Stakeholder support, beginning with program design and continuing through the evaluation, is critical to a successful Medicaid care management program. Stakeholders should be involved during each stage of the program to build support for it, provide suggestions for its design, and participate in evaluation and continuous quality improvement activities. Stakeholders include senior Medicaid and agency leadership, the Governor's office, the provider community, the patient and advocacy community, the State legislature, and the Centers for Medicare & Medicaid Services (CMS).
Incorporating information from the 13 State Medicaid care management programs in the initial AHRQ Learning Network and additional literature, this section of the Guide, Engaging Stakeholders in a Care Management Program, provides information to State Medicaid staff and policymakers about the:
- Importance of engaging key stakeholders.
- Strategies for developing relationships with key stakeholder groups.
- Communication strategies for demonstrating program value.
Importance of Engaging Key Stakeholders
Involving stakeholders during all stages of a care management program can lead to early buy-in, successful program design, and establishment of long-term support for the program. The following subsections outline three strategies to engage stakeholders-identifying "champions," establishing relationships and communicating regularly with stakeholders, and managing expectations of the care management program.
One strategy for stakeholder engagement is to identify program "champions" to assist with program rollout or expansion and to build program sustainability. Program champions are stakeholders actively involved in the care management program and influential among their peers. Influential program champions can include State legislators and their staff, staff members from the Governor's office, senior Medicaid leadership, and providers. Program champions can help program staff plan and design a program, provide expertise based on their experiences, promote program continuation and sustainability, and help manage other stakeholders' expectations. Moreover, program champions can provide feedback on the program by identifying areas for program refinement and offering comments on new initiatives. Program staff can share preliminary evaluation results with champions to better understand how stakeholders might interpret these results.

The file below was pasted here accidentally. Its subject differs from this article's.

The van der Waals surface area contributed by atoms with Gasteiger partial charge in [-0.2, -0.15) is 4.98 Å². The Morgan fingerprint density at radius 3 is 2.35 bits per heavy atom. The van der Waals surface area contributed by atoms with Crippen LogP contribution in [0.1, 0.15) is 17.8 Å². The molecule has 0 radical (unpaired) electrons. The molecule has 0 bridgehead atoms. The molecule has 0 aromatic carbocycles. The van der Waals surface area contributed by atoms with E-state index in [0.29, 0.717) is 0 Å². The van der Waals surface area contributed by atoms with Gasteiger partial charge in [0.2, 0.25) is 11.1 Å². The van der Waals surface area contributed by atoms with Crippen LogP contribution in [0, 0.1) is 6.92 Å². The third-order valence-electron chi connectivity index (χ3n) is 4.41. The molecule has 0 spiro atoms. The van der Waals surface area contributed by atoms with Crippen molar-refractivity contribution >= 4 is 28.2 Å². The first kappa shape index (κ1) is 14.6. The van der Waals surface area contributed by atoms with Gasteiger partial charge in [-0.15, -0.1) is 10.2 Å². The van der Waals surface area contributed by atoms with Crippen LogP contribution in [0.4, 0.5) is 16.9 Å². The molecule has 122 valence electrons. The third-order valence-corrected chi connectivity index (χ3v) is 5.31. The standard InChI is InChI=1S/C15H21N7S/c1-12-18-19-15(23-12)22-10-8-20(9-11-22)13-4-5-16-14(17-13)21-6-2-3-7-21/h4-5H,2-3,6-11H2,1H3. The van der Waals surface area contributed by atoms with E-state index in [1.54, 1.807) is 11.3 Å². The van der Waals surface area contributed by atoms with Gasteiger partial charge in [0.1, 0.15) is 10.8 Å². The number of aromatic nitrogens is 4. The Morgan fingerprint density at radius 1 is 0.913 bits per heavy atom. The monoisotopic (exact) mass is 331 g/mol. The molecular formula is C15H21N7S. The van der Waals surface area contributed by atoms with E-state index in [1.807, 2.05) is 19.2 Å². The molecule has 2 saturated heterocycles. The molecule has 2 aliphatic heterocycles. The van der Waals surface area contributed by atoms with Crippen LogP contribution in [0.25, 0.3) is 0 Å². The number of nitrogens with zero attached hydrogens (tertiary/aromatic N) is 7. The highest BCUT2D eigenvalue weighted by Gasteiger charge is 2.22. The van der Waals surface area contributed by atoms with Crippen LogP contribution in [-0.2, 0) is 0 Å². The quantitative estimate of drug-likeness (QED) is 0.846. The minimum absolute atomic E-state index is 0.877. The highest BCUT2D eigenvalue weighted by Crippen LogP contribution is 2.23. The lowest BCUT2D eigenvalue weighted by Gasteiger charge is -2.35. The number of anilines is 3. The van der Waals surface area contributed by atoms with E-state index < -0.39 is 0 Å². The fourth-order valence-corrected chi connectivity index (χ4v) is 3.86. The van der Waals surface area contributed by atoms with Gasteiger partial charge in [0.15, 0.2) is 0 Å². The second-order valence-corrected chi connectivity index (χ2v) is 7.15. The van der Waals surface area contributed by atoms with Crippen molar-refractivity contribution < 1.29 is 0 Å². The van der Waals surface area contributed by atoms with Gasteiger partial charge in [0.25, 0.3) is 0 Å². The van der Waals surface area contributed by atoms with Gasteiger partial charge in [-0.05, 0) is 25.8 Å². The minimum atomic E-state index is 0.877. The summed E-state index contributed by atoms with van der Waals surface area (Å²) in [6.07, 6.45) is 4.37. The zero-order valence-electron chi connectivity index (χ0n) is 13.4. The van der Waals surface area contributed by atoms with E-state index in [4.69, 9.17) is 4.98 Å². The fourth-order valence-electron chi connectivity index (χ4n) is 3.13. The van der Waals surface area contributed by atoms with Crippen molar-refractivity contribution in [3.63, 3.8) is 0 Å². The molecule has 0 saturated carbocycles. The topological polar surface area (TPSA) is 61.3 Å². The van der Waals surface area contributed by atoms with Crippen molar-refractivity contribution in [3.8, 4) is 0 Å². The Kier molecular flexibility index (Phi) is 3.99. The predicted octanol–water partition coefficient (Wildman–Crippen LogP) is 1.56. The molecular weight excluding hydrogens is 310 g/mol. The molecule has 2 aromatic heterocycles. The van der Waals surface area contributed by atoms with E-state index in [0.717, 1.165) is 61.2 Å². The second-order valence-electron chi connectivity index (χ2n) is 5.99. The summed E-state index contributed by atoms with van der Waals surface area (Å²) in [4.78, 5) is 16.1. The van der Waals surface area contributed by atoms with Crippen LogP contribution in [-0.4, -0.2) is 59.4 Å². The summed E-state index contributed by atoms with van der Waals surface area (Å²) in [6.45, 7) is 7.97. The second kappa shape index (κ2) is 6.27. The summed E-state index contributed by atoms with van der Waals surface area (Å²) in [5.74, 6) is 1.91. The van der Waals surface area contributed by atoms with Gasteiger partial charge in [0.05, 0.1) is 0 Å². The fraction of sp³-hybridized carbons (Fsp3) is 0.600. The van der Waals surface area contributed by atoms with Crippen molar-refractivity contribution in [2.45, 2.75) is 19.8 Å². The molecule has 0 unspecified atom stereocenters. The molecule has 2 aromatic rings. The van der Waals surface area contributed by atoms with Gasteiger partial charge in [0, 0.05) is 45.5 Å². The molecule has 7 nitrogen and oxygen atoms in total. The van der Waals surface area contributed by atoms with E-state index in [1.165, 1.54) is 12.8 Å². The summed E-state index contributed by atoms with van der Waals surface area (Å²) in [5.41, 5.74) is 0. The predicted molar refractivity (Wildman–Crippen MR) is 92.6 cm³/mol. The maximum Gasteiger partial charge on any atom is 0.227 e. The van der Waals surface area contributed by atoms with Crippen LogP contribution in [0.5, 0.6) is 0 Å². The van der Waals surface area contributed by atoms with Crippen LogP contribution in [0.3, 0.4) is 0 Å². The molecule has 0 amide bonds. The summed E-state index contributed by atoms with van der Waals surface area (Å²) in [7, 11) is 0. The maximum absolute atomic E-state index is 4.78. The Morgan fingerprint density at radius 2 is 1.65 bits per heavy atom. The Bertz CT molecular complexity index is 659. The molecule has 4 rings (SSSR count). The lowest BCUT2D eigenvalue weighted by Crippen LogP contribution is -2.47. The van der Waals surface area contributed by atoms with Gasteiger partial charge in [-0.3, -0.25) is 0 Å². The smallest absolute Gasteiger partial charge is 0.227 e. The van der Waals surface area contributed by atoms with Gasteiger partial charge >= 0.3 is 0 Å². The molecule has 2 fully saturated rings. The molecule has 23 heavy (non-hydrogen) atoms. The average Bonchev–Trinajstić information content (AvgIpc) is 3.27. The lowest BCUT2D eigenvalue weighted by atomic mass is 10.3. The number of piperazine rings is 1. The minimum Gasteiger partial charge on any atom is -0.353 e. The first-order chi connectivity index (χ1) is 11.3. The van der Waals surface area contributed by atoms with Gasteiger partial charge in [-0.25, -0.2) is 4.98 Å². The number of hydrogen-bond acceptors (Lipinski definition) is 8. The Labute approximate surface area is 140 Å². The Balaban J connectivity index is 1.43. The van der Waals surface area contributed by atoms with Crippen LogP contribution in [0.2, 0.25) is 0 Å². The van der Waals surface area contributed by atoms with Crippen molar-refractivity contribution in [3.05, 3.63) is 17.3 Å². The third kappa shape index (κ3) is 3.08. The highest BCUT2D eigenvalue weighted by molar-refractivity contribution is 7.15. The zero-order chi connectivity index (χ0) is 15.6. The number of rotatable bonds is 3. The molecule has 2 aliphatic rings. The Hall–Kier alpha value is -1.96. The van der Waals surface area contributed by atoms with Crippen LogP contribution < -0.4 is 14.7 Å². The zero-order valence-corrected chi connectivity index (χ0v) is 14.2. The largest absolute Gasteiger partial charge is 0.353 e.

North Carolina initially identified program champions through meetings with primary care providers and other community Medicaid providers interested in participating in the program. The State also locates champions through its Physician Advisory Group. North Carolina engages its program champions regularly by updating its program Web site and soliciting input on proposed initiatives.
Wyoming is piloting an electronic health record, called the Total Health Record, with providers identified by program staff as champions. The champions provided feedback on the ease of use, billing, and the pay-for-participation program associated with the initiative.
Ongoing communication represents another strategy to secure and maintain stakeholder support. By maintaining regular communication with stakeholders, program staff can establish themselves as the key contact or source for information about the program. Serving as the key contact ensures that stakeholders receive recent and correct program information and provides a resource for stakeholders' questions or concerns. Once the program is implemented, communicating routinely with stakeholders regarding program successes, failures, and new initiatives will help manage expectations and build support for the program.